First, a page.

Hey Aline, thanks for the great feedback! :) I would love to swap for some seeds. I really admire the work you're doing with seed saving as well! You have some interesting varieties of things I would really like to try. And I love that they will be naturalized to our Oregon climate! I'm looking forward to adding even more medicinals to our garden this year!

Here's what I would love to trade for:

Wood Betony, both Skullcap varieties, St. John's Wort, Holy Basil, Cilantro, Echinacea, Tobacco, Sunflower Mix, Shungiko Chrysanthemum, Kenaf Hibiscus, Mexican Sunflower. 

I could do a ginseng and a 4 oz. throat&cough for these seeds, and also throw in a lip balm or 2. Does that seem fair to you?

I'm loving this community already! :)

Best of luck with your honeybees, too - I'm sure your farm is a wonderful haven for all kinds of pollinators. The "Beefriendly seed cards" is a great way to promote pollinator friendly gardening, I love it!

  • marcus mccoy
  • marcus mccoy

How interesting... So your not making electuaries technically but herbally infused honeys combined with, tinctures maybe? I've made electuaries before and love it! But your products seem different. Very cool! I love honey as super food medicine!

Distillation is the search for the spirit within...
  • greenjourney
  • greenjourney

I love your sweet reply, Madelyn! Your interest is genuine and your offer is generous. I'm really glad I got up the courage to ask! We'll both get to share the goodness! I'm happy to provide seeds for your expanding herb garden. And to try your medicine. I'll use the honey propolis combo to remedy a sore throat, and I'll give the ginseng honey therapy to my partner Steve.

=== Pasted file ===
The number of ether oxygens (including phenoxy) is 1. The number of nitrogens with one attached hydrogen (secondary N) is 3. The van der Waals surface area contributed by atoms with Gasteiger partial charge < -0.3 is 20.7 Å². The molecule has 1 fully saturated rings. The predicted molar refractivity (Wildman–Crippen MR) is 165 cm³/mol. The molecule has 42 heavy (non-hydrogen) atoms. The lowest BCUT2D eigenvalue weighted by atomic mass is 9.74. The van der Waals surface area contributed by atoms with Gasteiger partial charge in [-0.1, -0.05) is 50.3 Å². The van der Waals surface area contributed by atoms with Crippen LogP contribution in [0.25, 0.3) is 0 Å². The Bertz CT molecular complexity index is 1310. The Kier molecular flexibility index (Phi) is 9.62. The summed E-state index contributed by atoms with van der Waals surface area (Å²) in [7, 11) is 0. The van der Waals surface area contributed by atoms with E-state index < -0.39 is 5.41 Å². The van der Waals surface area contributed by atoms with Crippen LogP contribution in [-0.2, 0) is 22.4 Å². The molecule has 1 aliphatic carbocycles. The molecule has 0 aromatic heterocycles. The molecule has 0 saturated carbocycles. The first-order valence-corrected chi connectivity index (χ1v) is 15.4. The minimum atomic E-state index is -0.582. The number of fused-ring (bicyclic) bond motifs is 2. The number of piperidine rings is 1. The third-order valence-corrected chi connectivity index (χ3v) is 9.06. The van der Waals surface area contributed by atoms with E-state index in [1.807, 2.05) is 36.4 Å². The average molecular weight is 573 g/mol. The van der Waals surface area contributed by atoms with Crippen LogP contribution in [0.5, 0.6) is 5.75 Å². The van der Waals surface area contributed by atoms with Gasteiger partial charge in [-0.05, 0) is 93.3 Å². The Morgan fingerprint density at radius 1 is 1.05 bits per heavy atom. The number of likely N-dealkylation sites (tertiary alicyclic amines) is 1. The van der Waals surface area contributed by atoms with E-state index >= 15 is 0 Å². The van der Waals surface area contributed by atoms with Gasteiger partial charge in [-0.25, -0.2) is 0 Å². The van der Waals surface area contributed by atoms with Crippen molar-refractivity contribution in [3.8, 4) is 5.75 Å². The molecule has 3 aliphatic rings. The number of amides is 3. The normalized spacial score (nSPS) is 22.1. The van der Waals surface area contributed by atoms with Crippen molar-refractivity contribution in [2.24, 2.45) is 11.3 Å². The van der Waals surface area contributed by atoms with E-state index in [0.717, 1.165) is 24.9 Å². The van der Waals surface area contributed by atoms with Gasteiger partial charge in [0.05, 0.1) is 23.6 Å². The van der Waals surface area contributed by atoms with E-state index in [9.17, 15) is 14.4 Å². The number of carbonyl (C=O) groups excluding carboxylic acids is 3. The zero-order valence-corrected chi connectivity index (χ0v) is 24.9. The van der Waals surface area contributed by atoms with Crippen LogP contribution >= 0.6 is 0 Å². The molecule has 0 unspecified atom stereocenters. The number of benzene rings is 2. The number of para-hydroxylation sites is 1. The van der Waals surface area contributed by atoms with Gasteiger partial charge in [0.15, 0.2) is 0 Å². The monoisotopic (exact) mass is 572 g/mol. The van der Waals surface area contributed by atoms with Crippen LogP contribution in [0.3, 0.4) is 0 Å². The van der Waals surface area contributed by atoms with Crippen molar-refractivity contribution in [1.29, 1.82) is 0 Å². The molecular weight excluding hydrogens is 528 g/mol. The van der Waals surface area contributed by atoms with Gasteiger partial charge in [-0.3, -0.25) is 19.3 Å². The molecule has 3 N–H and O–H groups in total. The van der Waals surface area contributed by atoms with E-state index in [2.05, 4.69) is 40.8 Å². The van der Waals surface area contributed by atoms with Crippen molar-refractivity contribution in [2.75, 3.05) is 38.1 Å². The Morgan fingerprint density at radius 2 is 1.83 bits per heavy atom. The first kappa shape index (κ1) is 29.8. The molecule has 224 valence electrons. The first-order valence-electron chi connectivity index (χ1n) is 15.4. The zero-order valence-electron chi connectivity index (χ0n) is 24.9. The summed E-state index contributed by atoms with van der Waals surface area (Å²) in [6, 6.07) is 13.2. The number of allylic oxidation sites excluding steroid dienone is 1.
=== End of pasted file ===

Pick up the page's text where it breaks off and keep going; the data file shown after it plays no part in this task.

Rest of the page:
I'll send you my mailing address by way of the poppyswap blind email route, then you can send me yours by replying to that.

I think we have the makings of an affinity group or at least a mutual appreciation society...and thanks to Kiki for suggesting I contact you.

And a warm welcome to Marcus, another accomplished herbalist to join Poppyswap! Your working in a realm I'm unfamiliar with but curious about. I'm wanting to check out your blog, too.  I haven't seen the word "electuaries" before, can you brief me on what this is? A honey/medicine preparation?

Sharing is Oneness



  • marcus mccoy
  • marcus mccoy

Hi green journey! Thanks!
Electuaries Or linctures are honeys that are blended with powdered herbs I have made acai, reshi and amla electuaries and maca cordyceps electuaries. Amazingly tasty and Sooooo good for you! Love it. They are really easy to make and kinda a rare and obscure medicinal. I learned about them from the Botanical Preservation Corps, love those guys. Master herbalists/ethnobotanists. http://www.botanicalpreservationcorps.com/honey_1.htm
Very cool folks, they used to run the enthnobotany seminars.
They are really easy to make. Just dose out our powdered herb as one would with say a capsule dosage but per teaspoon of honey. Mix the powdered herbs with the warmed honey then let cool. Then dose out by the teaspoon full. Preserves the herbs as well as alcohol and is a Good option for people who don't want to use alcohol or glycerin, plus the added health benefit of the honey;)

  • greenjourney
  • greenjourney